Almost half of the 240 NHS trusts in England do not have a single board member from black and ethnic minority backgrounds, new figures show.
NHS Confederation’s report has led to claims that the health service is in reverse on diversity, and could be suffering from board-level “groupthink”.
Since 2010, the proportion of chairs and non-executive directors of NHS trusts in England with an ethnic minority background has fallen from 15% to 8%, it found. And, over a longer period, the proportion of women in those posts has fallen by nine percentage points, from 47% in 2002 to 38% today.
About 77% of the NHS’s 1.3 million overall workforce is made up of women, throwing the figures’ significance into sharp relief.
There has also been no rise in the number of disabled people among non-executive leaders with the figure remaining static at between 5% and 6%.
The report, Chairs and Non-Executives in the NHS: The Need for Diverse Leadership, pinpoints two key factors why board-level diversity was in decline.
The first was the abolition of the NHS Appointments Commission in 2012, a body providing oversight to the recruitment of senior leaders that has not been replaced.
The second factor cited by the report was the creation of foundation trusts in the mid-2000s. These were set up as independent public benefit organisations and so there was no oversight or scrutiny of the non-executive appointments they have made.
Joan Saddler, director of partnerships and equality at the NHS Confederation and co-chair of the NHS Equality and Diversity Council, said the report had to be treated as a “wake-up call for a health service which is heading in the wrong direction and becoming less diverse at board level”.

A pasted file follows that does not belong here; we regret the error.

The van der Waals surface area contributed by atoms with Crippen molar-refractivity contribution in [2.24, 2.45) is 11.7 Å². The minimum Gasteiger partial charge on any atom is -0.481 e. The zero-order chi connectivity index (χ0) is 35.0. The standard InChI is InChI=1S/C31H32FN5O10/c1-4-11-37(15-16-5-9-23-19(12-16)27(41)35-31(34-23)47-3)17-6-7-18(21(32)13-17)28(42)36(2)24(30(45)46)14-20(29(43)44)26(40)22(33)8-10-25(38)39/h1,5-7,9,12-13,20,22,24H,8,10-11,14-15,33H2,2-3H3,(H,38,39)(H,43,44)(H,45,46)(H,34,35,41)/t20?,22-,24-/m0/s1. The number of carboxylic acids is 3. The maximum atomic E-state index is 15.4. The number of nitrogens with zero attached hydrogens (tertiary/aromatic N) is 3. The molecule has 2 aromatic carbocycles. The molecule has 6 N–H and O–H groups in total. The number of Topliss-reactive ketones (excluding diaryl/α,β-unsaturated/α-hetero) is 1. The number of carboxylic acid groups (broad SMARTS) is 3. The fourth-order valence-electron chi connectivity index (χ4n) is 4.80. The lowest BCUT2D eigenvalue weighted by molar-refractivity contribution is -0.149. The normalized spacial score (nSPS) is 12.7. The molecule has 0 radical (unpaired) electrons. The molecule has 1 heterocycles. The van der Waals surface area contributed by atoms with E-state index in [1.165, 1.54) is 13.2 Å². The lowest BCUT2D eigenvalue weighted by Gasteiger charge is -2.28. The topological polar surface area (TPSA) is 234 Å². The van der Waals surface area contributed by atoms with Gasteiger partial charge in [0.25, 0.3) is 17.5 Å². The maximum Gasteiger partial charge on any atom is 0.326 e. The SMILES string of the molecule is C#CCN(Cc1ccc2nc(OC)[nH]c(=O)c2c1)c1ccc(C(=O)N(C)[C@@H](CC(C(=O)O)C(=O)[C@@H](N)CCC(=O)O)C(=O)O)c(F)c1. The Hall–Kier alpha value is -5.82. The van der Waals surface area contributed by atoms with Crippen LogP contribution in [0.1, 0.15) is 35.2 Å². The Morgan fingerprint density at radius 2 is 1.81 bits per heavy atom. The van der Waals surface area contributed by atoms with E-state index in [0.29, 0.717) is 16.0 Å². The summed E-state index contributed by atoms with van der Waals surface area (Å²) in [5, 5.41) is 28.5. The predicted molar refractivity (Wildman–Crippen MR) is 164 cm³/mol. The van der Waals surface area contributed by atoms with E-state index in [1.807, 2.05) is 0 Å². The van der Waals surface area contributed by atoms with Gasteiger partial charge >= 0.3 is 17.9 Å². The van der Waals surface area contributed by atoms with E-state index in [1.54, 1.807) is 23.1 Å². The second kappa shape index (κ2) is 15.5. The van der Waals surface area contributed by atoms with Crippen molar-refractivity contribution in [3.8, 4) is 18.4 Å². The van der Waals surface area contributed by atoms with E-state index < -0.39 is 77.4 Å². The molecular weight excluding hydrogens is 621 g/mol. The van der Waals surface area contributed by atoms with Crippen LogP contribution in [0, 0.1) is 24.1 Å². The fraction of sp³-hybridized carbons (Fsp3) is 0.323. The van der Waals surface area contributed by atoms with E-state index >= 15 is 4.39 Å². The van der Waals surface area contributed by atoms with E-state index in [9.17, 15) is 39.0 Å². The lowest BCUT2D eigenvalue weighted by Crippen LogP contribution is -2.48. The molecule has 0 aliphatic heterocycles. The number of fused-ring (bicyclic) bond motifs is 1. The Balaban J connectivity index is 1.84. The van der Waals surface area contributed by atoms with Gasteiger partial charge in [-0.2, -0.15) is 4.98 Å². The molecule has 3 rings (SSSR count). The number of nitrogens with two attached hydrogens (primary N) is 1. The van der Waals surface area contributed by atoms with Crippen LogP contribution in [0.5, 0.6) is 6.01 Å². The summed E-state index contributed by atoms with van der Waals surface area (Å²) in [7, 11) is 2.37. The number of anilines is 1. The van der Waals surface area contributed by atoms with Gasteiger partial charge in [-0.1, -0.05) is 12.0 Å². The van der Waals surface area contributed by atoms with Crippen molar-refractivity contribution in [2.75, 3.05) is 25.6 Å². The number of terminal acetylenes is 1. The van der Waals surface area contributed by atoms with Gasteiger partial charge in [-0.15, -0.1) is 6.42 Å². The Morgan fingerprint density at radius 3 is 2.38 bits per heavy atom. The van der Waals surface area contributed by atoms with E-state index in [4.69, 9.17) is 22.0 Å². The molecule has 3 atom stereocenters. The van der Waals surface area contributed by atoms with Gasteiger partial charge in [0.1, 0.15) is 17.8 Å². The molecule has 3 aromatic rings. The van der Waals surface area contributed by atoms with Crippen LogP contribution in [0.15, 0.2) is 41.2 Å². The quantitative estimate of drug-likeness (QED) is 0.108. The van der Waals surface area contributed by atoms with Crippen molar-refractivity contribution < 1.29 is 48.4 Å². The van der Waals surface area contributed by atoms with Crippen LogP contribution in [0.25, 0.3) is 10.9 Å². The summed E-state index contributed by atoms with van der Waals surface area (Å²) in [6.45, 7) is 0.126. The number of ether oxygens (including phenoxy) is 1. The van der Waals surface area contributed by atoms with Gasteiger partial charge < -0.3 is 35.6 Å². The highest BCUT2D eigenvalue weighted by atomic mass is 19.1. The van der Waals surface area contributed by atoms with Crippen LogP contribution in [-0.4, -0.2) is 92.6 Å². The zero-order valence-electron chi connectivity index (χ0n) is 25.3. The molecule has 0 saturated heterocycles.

Chair of Walsall Healthcare NHS Trust Danielle Oum, who is also co-chair of the NHS Confederation’s BME Leadership Network, warned that “diversity on boards is important for diversity of thought and the avoidance of groupthink. It’s particularly key for the NHS due to the make-up of its workforce and the population it serves.”
The report, written by former Barking, Havering and Redbridge University Hospitals NHS Trust chair Maureen Dalziel, recommends that a review of recruitment providers takes place “to ensure they are incentivised and can provide diverse shortlists for NHS organisations”.
Other recommendations include the creation of a role that would liaise with ministers on how to address the diversity deficit and extended remits of the NHS Leadership Academy and regional talent boards.
“Equality, diversity and inclusion,” stated the report, “is an area that the NHS needs to make significant progress in to reflect the spirit of the equality and diversity legislation and the NHS’s stated ambition to create a more diverse leadership.”